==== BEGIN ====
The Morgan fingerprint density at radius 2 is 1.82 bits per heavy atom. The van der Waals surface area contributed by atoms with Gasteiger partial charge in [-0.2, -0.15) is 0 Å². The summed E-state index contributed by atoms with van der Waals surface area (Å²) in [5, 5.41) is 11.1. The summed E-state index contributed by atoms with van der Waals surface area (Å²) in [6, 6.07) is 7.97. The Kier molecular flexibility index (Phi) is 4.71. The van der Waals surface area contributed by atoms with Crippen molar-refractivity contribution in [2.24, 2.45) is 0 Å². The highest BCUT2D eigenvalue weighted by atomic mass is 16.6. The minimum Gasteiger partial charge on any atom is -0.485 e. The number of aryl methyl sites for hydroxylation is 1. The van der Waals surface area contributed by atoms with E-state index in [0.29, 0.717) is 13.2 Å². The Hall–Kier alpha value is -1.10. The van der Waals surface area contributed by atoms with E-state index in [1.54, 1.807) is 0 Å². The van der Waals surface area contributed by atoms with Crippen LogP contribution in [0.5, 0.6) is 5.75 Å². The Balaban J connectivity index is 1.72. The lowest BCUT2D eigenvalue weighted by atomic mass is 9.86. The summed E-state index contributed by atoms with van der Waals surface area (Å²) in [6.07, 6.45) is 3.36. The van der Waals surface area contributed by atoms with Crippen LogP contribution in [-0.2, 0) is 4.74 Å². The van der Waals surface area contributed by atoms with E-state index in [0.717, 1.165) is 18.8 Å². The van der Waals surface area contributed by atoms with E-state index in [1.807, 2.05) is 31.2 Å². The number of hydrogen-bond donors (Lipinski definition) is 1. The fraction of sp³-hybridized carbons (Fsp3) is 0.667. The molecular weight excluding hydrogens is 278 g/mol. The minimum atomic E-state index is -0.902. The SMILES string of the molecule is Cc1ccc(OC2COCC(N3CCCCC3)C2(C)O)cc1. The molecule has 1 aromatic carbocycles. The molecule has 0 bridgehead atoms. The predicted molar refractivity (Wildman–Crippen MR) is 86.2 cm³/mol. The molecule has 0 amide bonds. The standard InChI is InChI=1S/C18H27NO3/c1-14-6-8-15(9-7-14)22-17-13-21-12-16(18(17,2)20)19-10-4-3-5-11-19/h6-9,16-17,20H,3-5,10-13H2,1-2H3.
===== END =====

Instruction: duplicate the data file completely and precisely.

The Morgan fingerprint density at radius 2 is 1.82 bits per heavy atom. The van der Waals surface area contributed by atoms with Gasteiger partial charge in [-0.2, -0.15) is 0 Å². The summed E-state index contributed by atoms with van der Waals surface area (Å²) in [5, 5.41) is 11.1. The summed E-state index contributed by atoms with van der Waals surface area (Å²) in [6, 6.07) is 7.97. The Kier molecular flexibility index (Phi) is 4.71. The van der Waals surface area contributed by atoms with Crippen molar-refractivity contribution in [2.24, 2.45) is 0 Å². The highest BCUT2D eigenvalue weighted by atomic mass is 16.6. The minimum Gasteiger partial charge on any atom is -0.485 e. The number of aryl methyl sites for hydroxylation is 1. The van der Waals surface area contributed by atoms with E-state index in [0.29, 0.717) is 13.2 Å². The Hall–Kier alpha value is -1.10. The van der Waals surface area contributed by atoms with E-state index in [1.54, 1.807) is 0 Å². The van der Waals surface area contributed by atoms with Crippen LogP contribution in [0.5, 0.6) is 5.75 Å². The Balaban J connectivity index is 1.72. The lowest BCUT2D eigenvalue weighted by atomic mass is 9.86. The summed E-state index contributed by atoms with van der Waals surface area (Å²) in [6.07, 6.45) is 3.36. The van der Waals surface area contributed by atoms with Crippen LogP contribution in [-0.2, 0) is 4.74 Å². The van der Waals surface area contributed by atoms with E-state index in [0.717, 1.165) is 18.8 Å². The van der Waals surface area contributed by atoms with E-state index in [1.807, 2.05) is 31.2 Å². The number of hydrogen-bond donors (Lipinski definition) is 1. The fraction of sp³-hybridized carbons (Fsp3) is 0.667. The molecular weight excluding hydrogens is 278 g/mol. The minimum atomic E-state index is -0.902. The SMILES string of the molecule is Cc1ccc(OC2COCC(N3CCCCC3)C2(C)O)cc1. The molecule has 1 aromatic carbocycles. The molecule has 0 bridgehead atoms. The predicted molar refractivity (Wildman–Crippen MR) is 86.2 cm³/mol. The molecule has 0 amide bonds. The standard InChI is InChI=1S/C18H27NO3/c1-14-6-8-15(9-7-14)22-17-13-21-12-16(18(17,2)20)19-10-4-3-5-11-19/h6-9,16-17,20H,3-5,10-13H2,1-2H3.